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The Standards for Learning and Teaching Dance in the Arts: Ages 5-18 serve as a guide for dance teachers, artists, administrators, and students for the benchmark years of 4th grade (9-10 years), 8th grade (13-14 years), and 12th grade (17-18 years). They outline what students should know and be able to do in the art of dance in the arts-making processes of Performing, Creating, Responding, and Interconnecting dance to life and other disciplines.
The standards are outlined in the benchmark ages, arranged in a progressive chart, listed in a rubric for assessment purposes, and written in reading levels of 4th, 8th, and 12th graders so that students can use the standards for their own learning and development. For more information, see How the Standards are Organized.
The Standards for Learning and Teaching Dance in the Arts: Ages 5-18 are founded on fundamental beliefs regarding the role dance can and should play in the education of youth ages 5-18. These standards uphold the vision that all youths have a right to enjoy quality dance education taught by a qualified dance educator in a graduated and sequential curriculum and that they will receive numerous benefits from doing so. To learn more about the beliefs that shaped these standards, select the Philosophy.
In August 2011, The College Board produced a report for the National Coalition for Core Arts Standards (NCCAS) as a resource to understand the manner in which the 1994 Standards for Arts Education aligned with the thirteen skills outlined in the 21st Century Skills Map released by the Partnership for 21st Century Skills. In coordination with the other arts of Music, Theatre, and Visual Arts, it reviewed the standards for dance included in the 1994 document to provide an informed resource to aid in the development of a new generation of Core Arts Standards. NDEO analyzed our 2005 Standards for Learning and Teaching Dance in the Arts to the 21st Century Skills. The goal is to learn where the standards share similarities with the 21st Century Skills and where ideas diverge. To read the full introduction to the gap analysis, click here. To download the full gap analysis, click here.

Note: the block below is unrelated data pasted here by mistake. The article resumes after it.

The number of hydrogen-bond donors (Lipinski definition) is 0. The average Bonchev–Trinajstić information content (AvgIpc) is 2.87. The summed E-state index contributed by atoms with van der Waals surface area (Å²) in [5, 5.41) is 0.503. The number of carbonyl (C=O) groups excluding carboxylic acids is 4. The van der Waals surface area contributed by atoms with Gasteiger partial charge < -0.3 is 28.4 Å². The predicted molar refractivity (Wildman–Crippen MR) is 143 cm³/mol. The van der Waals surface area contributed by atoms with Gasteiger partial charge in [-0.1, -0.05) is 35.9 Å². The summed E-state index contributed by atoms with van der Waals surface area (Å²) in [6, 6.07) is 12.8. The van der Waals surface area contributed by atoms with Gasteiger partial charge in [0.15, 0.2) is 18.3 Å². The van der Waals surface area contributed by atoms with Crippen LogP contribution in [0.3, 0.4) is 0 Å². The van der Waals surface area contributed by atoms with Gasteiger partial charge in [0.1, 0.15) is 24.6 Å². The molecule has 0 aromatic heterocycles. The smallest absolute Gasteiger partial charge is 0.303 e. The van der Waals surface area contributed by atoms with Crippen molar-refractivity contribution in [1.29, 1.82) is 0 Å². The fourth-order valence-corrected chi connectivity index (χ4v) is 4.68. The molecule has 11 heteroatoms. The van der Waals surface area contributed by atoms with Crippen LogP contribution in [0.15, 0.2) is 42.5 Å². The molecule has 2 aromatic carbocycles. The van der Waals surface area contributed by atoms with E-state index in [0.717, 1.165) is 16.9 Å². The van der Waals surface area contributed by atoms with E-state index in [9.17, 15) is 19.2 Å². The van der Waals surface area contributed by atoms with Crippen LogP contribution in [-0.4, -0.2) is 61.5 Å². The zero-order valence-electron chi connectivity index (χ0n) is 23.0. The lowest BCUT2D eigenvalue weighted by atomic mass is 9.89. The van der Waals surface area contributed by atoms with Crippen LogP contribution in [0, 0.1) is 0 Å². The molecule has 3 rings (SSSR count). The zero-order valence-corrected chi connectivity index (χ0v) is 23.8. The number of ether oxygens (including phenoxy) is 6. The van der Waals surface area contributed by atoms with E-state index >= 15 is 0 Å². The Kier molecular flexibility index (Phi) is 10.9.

The standards are organized by the benchmark years of 4th grade (9-10 years), 8th grade (13-14 years), and 12th grade (17-18 years). Under each benchmark, the standards outline what students in that age group should know and be able to do in the art of dance in the arts-making processes of Performing, Creating, Responding, and Interconnecting. Although the benchmarks only define expectation of achievement at these benchmark years, it is expected that student achievement will develop in a graduated sequence from one benchmark to the next throughout the progressive four-year interval. Content and Achievement Standards are defined for each benchmark under the appropriate arts-making process.
The content standards outline the breadth of the dance experience, covering a wide perspective that encompasses a full artistic range. The Content Standards outlined in this document are aligned with the Standards for Dance in Early Childhood developed by the National Dance Education Organization.
The Achievement Standards outline what students ages five through eighteen should know and be able to do under each of the content standards. They become progressively more advanced according to the maturity and abilities of each age group. The Achievement Standards are not meant to set standardization levels. Instead, they represent an average level of learning expectancy for each benchmark age level. They are meant to help teachers understand a graduated sequence of movement development that most students progress through from five through eighteen years. The exact age at which a student reaches each level will vary.
In the document Standards for Learning and Teaching Dance in the Arts: Ages 5-18, the standards are presented in several different formats to address a variety of needs. The standards are first presented as an outline listing content and achievement standards under each benchmark age. They are next presented in a progressive chart for quick reference. Thirdly, they are listed in rubric format for assessment purposes, and finally, they are written in reading levels of 4th grade, 8th grade, and 12th grade so that students can use the standards to support their own learning and development.
The language used in the standards and the organization of movement into the elements of time (rhythm), space (pathways, levels, shape, design), and energy (force, weight, effort, flow), are based upon a foundation of movement analysis that is widely accepted by the dance and arts communities. It provides a common vocabulary with which to describe and analyze movement and its relationship to artistic meaning and structure in all dance styles and genres, and it is meant to be used with a wide lens in order to accommodate a variety of movement perspectives.
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Photos Credits from Top: Scott Swanson. Courtesy of Anne Arundel County Public Schools; Rose Eichenbaum